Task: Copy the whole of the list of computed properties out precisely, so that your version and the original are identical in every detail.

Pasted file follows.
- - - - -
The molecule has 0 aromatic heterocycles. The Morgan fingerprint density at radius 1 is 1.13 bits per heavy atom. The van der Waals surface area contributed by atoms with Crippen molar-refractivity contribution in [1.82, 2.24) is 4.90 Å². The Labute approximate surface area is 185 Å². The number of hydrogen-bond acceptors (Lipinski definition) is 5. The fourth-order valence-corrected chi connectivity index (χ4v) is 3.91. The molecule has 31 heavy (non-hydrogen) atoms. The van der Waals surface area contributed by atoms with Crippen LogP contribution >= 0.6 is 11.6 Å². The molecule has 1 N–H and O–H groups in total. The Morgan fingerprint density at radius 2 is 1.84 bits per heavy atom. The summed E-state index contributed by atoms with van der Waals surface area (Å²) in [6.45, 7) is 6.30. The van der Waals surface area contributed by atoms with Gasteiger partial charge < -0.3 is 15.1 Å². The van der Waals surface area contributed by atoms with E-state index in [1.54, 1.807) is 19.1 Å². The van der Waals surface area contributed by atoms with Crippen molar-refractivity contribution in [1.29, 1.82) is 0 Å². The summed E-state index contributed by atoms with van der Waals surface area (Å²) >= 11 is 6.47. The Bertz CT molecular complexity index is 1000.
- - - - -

The molecule has 0 aromatic heterocycles. The Morgan fingerprint density at radius 1 is 1.13 bits per heavy atom. The van der Waals surface area contributed by atoms with Crippen molar-refractivity contribution in [1.82, 2.24) is 4.90 Å². The Labute approximate surface area is 185 Å². The number of hydrogen-bond acceptors (Lipinski definition) is 5. The fourth-order valence-corrected chi connectivity index (χ4v) is 3.91. The molecule has 31 heavy (non-hydrogen) atoms. The van der Waals surface area contributed by atoms with Crippen LogP contribution >= 0.6 is 11.6 Å². The molecule has 1 N–H and O–H groups in total. The Morgan fingerprint density at radius 2 is 1.84 bits per heavy atom. The summed E-state index contributed by atoms with van der Waals surface area (Å²) in [6.45, 7) is 6.30. The van der Waals surface area contributed by atoms with Gasteiger partial charge < -0.3 is 15.1 Å². The van der Waals surface area contributed by atoms with E-state index in [1.54, 1.807) is 19.1 Å². The van der Waals surface area contributed by atoms with Crippen molar-refractivity contribution in [1.29, 1.82) is 0 Å². The summed E-state index contributed by atoms with van der Waals surface area (Å²) >= 11 is 6.47. The Bertz CT molecular complexity index is 1000.